Analysis of the TMED2 expression level between breast cancer and normal breast sample

UALCAN ( was an online tool that uses TCGA level RNA-seq and clinical data from 31 cancer types. And it analyzed relative expression of a query gene in various tumor sub-groups based on individual cancer stages, tumor grade, race, body weight or other clinic pathologic features.12 With UALCAN, we evaluated the mRNA expression level and methylation level of TMED2 in breast cancer and normal breast sample. The Human Protein Atlas ( presented a map of protein expression across 32 human tissues. It not only measured the RNA level, but also used antibody profiling to precisely localize the corresponding proteins.13 With the Human Protein Atlas(,13 we detected the TMED2 protein expression in breast tissues and normal breast tissues. Oncomine ( was a cancer microarray database and web-based data-mining platform which contained 65 gene expression datasets comprising nearly 48 million gene expression measurements form over 4700 microarray experiments14 With Oncomine (, we explore the DNA copy number of TMED2 in breast cancer and normal mammary tissue.

Survival analysis of TMED2

The association between TMED2 expression and OS was analyzed with an online database that was established using gene expression data and survival information of breast cancer patients downloaded from the GEO.15 Currently, breast cancer,15 ovarian cancer,16 gastric cancer,17 and lung cancer18 databases have been generated. The database contains a collection of clinical data including histology, stage, grade, gender, and smoking history, and treatment groups include surgery, chemotherapy, and radiotherapy. Briefly, TMED2 was entered into the database ( to obtain KM survival plots. The requested mRNA expression above or below the median classified the cases into a high expression group and low expression group. These cohorts were compared with a Kaplan–Meier survival plot, and hazard ratio (HR), 95% confidence interval (CI), and log rank P-value was determined and displayed on the web page. A P-value<0.05 was considered statistically significant.

Western blot analysis

Cells and specimens were lysed in freshly prepared protein extraction buffer (78501, Thermo Scientific) containing phosphatase inhibitors for 30 min on ice. Lysates were centrifuged and then collect the supernatant. The protein was applied to a 12% SDS-polyacrylamide gel, and transferred to polyvinylidene difluoride (PVDF) membranes. The membranes were blocked with 5% low-fat milk in TBST for 60 min and then incubated with the following primary antibodies overnight (4 °C): TMED2 (241213, Abcam,1:2000), β-actin (6276, Abcam,1:5000); The corresponding secondary antibodies (1:5000) were added and bands were visualized by enhanced chemiluminescence (PerkinElmer, MA, USA).

Statistical analysis and calculations

Data were expressed as the Mean ± SEM. All data were analyzed using the InStat software (GraphPad, CA, USA), and displayed as mean ± SEM. Unpaired T-test was used for the comparison between two mean values. Significance was defined at ***P<0.001, **P<0.01, *P<0.05.


Solitary 4T1 cells could form two different phenotypes

When 4T1 cells were cultured at an average density of 1 cell per well in 96-well plate, two distinct phenotypes of clones were observed (Figure 1A). While one type of clones was sphere-shaped clone and the other was non-sphere-shaped clone. For clarity, we termed the first type sphere clones (SCs) and the second non-sphere clones (NSCs). The cells freshly prepared from 4T1 tumors passaged in vivo (Balb/c mice) could also generate SCs and NSCs (Figure 1B). Moreover, SCs and NSCs accounted for about 9.1±1.3% and 90.9±1.3% respectively (Figure 1B).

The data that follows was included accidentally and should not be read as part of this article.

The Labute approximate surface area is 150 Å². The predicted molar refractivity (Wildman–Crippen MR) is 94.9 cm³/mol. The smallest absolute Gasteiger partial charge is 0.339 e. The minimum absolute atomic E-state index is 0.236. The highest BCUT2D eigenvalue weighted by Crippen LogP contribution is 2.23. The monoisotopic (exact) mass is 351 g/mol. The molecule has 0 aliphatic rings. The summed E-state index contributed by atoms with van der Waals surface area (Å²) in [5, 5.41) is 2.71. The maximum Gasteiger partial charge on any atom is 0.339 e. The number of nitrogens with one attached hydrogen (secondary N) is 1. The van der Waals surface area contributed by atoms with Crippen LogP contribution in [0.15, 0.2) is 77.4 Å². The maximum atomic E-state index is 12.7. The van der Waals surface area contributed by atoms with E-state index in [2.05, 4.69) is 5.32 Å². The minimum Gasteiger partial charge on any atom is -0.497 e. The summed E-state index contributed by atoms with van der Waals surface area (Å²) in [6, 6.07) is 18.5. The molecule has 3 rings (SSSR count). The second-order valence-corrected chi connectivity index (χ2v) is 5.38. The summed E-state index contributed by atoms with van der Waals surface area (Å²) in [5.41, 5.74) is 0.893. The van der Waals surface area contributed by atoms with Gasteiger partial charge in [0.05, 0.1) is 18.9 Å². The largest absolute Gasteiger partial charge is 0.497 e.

Figure 1 The generation of SCs and NSCs. 4T1 cells passaged in flasks or in vivo (Balb/c mice) were cultured at an average density of 1 cell per well in 96-well plate, 2 distinct types of clones were observed and the percentage of SCs and NSCs were about 9.1±1.3% and 90.9±1.3% (Figure 1B), respectively. Data are from 20 independent experiments.

The surface markers of SC and NSC

As SCs showed sphere-shaped morphology, we supposed that SCs may have stem cell-like features. Pece et al19 used 6 surface markers to distinguish mammary stem cells from others and they revealed that mammary stem cells are both CD44+/EpCAM+ (epithelial marker) and CD49F+/TP63+ (myoepithelial marker). Then we used these 6 markers to characterize SCs and NSCs (Figure 2A) and the result showed that the SCs were CD24+CD44+, while NSC clones were CD24+CD44− (Figure 2A). Moreover, both SCs and NSCs were TP63 negative and EpCAMC, CD49F positive (Figure 2A). Then we can draw the conclusion that SCs may have breast cancer stem cell characteristics, as identified by Pece et al19.

Figure 2 The characters of SCs and NSCs. (A) The surface markers of SCs and NSCs. The results were confirmed by 3 independent experiments. The scale bar=50 μm. (B) Under 3D culture, SC cells formed acinar-like colony while NSC cells did not form such colonies. The results were confirmed by 3 independent experiments. The scale bar=50 μm. (C–F) Glycolysis and cell growth rate of bulky 4T1, NSCs, and SCs. Data are mean ± SEM, n=9, from 3 independent experiments.

The differentiation capability of SC

Under 3D culture (Figure 2B), SCs formed acinar-like colonies containing tubular-like structures, whereas NSCs did not form such colonies, that means SCs had the ability of differentiation.

Glycolysis and cell growth rate of SC and NSC

NSCs showed a significantly higher glycolysis rate (Figure 2C) and generated more lactate (Figure 2D) than SCs. Moreover, the L/G ratios (the amount of lactate generated divided by the amount of glucose consumed) for NSCs and SCs were 1.9 and 0.8 (Figure 2E), indicating that NSCs waste significantly higher glucose carbon per unit of consuming glucose. Consistently, NSCs proliferated significantly faster than SCs (Figure 2F).